By Jim Selman | Bio
The word “Elder” is becoming the vogue term
for people over 60 or, in some cases, even younger. I think it is a
mistake as well as inaccurate to make “Elder” synonymous with having
reached a certain age. First of all, being an Elder is a role, not a
fact of biology. Moreover, it is a role that exists in the context of
community. The word itself distinguishes a relationship between the
Elder and members of their community. More than that, I see several
criteria that must be met before one can assume the role of Elder.
The first is that the individual must be a person whose life and presence is worthy of respect by others. I can’t imagine a criminal or an insane person being deemed an Elder in the context of most societies.
Second is that the Elder must be someone who has assumed a level of responsibility and concern for the community he or she serves. A person who basically doesn’t give a damn or is cynical isn’t likely to be related to as an Elder.
Finally, I think that the Elder must be engaged in active and relevant conversations concerning the affairs and issues of the community. A spectator cannot be an effective or respected Elder.
I note that we are appending “Elder” as an adjective to many other terms as an indication of age. We have ‘elderbloggers’, ‘elder statesmen’, ‘elder citizens’— I’ve even begun to hear the state of ‘older age’ being called ‘elderhood’. I think it’s important that we use the word ‘elder’ with care, so that we don’t lose the distinction and the understanding that one earns the role of Elder and that no one is entitled to it by virtue of their age alone.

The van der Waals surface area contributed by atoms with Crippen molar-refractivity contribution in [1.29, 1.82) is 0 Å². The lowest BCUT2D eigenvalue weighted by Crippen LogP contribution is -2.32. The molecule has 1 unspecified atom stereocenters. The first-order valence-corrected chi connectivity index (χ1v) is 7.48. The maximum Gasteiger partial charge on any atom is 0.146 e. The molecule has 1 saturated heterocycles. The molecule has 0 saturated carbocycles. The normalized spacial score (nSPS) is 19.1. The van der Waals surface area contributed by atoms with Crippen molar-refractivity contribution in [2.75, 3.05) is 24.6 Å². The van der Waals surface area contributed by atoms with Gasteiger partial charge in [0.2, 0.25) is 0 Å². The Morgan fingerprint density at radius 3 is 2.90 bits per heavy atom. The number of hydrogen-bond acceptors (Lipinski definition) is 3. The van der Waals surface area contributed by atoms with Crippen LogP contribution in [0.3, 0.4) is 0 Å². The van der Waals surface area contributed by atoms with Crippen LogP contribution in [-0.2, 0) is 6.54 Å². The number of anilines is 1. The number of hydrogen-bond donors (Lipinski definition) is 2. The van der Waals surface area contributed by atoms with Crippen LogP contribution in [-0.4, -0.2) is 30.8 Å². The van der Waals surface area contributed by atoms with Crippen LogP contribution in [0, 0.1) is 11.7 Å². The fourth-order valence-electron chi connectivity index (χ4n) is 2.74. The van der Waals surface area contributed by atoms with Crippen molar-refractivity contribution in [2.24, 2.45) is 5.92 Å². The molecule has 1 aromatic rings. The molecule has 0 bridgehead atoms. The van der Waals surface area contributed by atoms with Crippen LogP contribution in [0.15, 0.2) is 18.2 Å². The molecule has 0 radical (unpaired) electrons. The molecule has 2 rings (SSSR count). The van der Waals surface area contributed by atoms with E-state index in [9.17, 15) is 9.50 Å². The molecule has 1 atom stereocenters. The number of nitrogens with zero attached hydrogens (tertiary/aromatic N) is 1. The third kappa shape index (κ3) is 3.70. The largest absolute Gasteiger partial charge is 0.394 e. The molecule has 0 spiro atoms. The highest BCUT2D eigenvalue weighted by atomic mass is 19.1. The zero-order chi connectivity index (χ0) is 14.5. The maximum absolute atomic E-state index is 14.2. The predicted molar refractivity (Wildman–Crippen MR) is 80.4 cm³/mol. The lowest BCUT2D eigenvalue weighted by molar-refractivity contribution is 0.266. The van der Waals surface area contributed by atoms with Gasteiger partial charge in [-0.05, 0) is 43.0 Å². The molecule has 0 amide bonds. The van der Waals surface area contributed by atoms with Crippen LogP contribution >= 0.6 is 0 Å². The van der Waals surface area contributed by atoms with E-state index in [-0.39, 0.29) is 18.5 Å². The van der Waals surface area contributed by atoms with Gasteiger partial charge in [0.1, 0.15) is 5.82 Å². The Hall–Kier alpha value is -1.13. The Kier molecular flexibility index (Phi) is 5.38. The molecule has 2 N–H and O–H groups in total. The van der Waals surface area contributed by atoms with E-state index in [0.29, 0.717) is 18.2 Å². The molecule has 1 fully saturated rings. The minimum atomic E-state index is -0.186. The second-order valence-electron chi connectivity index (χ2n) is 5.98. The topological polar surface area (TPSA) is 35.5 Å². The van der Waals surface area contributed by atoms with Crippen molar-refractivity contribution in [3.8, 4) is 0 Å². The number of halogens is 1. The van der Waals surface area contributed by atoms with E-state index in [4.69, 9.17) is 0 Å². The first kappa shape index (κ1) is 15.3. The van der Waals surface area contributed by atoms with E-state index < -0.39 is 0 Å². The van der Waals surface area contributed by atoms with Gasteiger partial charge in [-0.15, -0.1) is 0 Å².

I am of the view that we need Elders today. We need people who have committed themselves to serving their communities as teachers, mentors, coaches and ‘keepers’ of the stories that maintain and enrich our values and culture over time. We need people who’ve earned the right to speak and to be listened to with a deep regard for their experience and with the confidence that their motives are always for the good of the larger community.
I don’t think Elders are infallible, but I believe that anyone worthy of that role will be the first to admit mistakes.
At 66, I am old enough to be an Elder. Today I am declaring my commitment to being of service to my community and the world for the rest of my life.
Now call me Elder.